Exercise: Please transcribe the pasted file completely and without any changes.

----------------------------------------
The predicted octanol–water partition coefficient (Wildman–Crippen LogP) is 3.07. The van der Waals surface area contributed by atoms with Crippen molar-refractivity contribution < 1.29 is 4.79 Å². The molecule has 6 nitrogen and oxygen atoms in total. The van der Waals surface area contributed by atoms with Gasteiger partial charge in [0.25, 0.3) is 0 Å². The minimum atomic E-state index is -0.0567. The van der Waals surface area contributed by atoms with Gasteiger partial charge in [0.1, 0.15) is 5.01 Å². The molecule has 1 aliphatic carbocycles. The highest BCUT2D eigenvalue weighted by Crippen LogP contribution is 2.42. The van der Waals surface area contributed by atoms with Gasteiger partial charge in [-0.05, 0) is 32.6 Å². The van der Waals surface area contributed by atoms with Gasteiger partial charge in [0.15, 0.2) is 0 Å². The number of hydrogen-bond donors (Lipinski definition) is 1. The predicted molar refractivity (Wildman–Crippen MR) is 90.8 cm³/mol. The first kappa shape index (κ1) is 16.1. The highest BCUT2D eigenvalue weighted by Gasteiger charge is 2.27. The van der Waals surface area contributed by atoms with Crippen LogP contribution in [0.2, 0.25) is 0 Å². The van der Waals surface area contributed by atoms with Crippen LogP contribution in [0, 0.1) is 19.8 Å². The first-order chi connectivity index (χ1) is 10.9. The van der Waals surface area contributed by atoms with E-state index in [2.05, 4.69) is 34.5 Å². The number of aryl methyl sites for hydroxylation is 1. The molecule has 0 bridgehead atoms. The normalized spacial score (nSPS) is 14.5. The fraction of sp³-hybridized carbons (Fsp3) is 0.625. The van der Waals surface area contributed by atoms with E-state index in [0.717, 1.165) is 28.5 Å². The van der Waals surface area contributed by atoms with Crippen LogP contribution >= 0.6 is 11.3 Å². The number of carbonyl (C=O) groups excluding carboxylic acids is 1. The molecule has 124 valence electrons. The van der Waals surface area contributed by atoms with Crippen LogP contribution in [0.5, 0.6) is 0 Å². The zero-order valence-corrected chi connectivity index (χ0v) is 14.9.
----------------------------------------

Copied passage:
The predicted octanol–water partition coefficient (Wildman–Crippen LogP) is 3.07. The van der Waals surface area contributed by atoms with Crippen molar-refractivity contribution < 1.29 is 4.79 Å². The molecule has 6 nitrogen and oxygen atoms in total. The van der Waals surface area contributed by atoms with Gasteiger partial charge in [0.25, 0.3) is 0 Å². The minimum atomic E-state index is -0.0567. The van der Waals surface area contributed by atoms with Gasteiger partial charge in [0.1, 0.15) is 5.01 Å². The molecule has 1 aliphatic carbocycles. The highest BCUT2D eigenvalue weighted by Crippen LogP contribution is 2.42. The van der Waals surface area contributed by atoms with Gasteiger partial charge in [-0.05, 0) is 32.6 Å². The van der Waals surface area contributed by atoms with Gasteiger partial charge in [0.15, 0.2) is 0 Å². The number of hydrogen-bond donors (Lipinski definition) is 1. The predicted molar refractivity (Wildman–Crippen MR) is 90.8 cm³/mol. The first kappa shape index (κ1) is 16.1. The highest BCUT2D eigenvalue weighted by Gasteiger charge is 2.27. The van der Waals surface area contributed by atoms with Crippen LogP contribution in [0.2, 0.25) is 0 Å². The van der Waals surface area contributed by atoms with Crippen LogP contribution in [0, 0.1) is 19.8 Å². The first-order chi connectivity index (χ1) is 10.9. The van der Waals surface area contributed by atoms with E-state index in [2.05, 4.69) is 34.5 Å². The number of aryl methyl sites for hydroxylation is 1. The molecule has 0 bridgehead atoms. The normalized spacial score (nSPS) is 14.5. The fraction of sp³-hybridized carbons (Fsp3) is 0.625. The van der Waals surface area contributed by atoms with E-state index in [0.717, 1.165) is 28.5 Å². The van der Waals surface area contributed by atoms with Crippen LogP contribution >= 0.6 is 11.3 Å². The number of carbonyl (C=O) groups excluding carboxylic acids is 1. The molecule has 124 valence electrons. The van der Waals surface area contributed by atoms with Crippen LogP contribution in [0.5, 0.6) is 0 Å². The zero-order valence-corrected chi connectivity index (χ0v) is 14.9.